Conference Coverage

Dr. Lisa Christopher-Stine: Polymyositis? It’s more likely something else



Antisynthetase syndrome

In patients referred for polymyositis, it’s also important to evaluate for antisynthetase syndrome, Dr. Christopher-Stine said.

The arthritis seen in the extramuscular phenotype of the syndrome is rarely deforming, but despite what many physicians were taught, “it absolutely can be erosive,” she said.

In fact, 40% of people with this syndrome present with an isolated forme fruste seronegative rheumatoid arthritis, she said.

Roughening and desquamation of the skin on the radial surface of fingers or palms – a sign known as mechanic’s hands – that doesn’t have another identifiable cause suggests this diagnosis in patients with this type of arthritis, as does interstitial lung disease and Raynaud’s phenomenon.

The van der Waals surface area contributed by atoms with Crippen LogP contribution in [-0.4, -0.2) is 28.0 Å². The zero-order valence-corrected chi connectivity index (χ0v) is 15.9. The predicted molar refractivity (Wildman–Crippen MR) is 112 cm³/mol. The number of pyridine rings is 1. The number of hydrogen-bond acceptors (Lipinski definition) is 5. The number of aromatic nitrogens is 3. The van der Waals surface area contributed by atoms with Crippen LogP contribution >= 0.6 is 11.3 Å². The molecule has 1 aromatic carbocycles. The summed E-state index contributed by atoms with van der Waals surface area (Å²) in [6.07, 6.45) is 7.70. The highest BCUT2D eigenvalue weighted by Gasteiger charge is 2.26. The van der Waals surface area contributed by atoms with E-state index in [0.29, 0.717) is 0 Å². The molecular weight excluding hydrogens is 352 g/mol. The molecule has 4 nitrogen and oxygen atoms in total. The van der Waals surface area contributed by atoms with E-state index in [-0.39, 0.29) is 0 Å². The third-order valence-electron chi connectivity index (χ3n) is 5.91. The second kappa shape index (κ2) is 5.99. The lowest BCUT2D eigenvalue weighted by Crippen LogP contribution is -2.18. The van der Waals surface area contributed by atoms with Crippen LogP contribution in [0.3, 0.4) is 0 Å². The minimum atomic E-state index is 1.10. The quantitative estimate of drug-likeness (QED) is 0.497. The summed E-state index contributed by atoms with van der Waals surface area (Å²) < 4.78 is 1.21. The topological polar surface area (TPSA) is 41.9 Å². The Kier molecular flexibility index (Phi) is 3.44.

The Raynaud’s can be “fairly significant in the sense that it is bothersome,” but it usually doesn’t lead to ulceration or digital necrosis.

This is different from what is seen with the scleroderma phenotype, she said, adding that “if you’re starting to see gangrene and digital loss, think of something else.”


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